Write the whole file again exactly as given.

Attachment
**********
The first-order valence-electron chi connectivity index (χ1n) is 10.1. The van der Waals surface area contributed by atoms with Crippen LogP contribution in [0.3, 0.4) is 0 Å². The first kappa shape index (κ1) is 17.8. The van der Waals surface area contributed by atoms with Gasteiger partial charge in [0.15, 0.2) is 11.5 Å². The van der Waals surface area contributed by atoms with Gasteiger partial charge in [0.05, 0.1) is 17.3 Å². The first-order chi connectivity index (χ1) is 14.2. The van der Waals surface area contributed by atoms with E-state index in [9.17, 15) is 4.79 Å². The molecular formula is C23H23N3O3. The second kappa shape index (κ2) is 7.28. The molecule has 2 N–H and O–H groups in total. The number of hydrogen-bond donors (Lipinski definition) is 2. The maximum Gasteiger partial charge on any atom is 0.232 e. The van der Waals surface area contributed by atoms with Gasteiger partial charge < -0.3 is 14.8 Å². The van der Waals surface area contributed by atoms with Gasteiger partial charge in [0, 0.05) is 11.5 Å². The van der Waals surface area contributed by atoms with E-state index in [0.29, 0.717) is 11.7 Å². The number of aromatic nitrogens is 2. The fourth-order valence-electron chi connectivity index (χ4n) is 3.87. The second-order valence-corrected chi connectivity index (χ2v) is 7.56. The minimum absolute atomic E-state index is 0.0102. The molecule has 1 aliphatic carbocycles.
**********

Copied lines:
The first-order valence-electron chi connectivity index (χ1n) is 10.1. The van der Waals surface area contributed by atoms with Crippen LogP contribution in [0.3, 0.4) is 0 Å². The first kappa shape index (κ1) is 17.8. The van der Waals surface area contributed by atoms with Gasteiger partial charge in [0.15, 0.2) is 11.5 Å². The van der Waals surface area contributed by atoms with Gasteiger partial charge in [0.05, 0.1) is 17.3 Å². The first-order chi connectivity index (χ1) is 14.2. The van der Waals surface area contributed by atoms with E-state index in [9.17, 15) is 4.79 Å². The molecular formula is C23H23N3O3. The second kappa shape index (κ2) is 7.28. The molecule has 2 N–H and O–H groups in total. The number of hydrogen-bond donors (Lipinski definition) is 2. The maximum Gasteiger partial charge on any atom is 0.232 e. The van der Waals surface area contributed by atoms with Gasteiger partial charge < -0.3 is 14.8 Å². The van der Waals surface area contributed by atoms with Gasteiger partial charge in [0, 0.05) is 11.5 Å². The van der Waals surface area contributed by atoms with E-state index in [0.29, 0.717) is 11.7 Å². The number of aromatic nitrogens is 2. The fourth-order valence-electron chi connectivity index (χ4n) is 3.87. The second-order valence-corrected chi connectivity index (χ2v) is 7.56. The minimum absolute atomic E-state index is 0.0102. The molecule has 1 aliphatic carbocycles.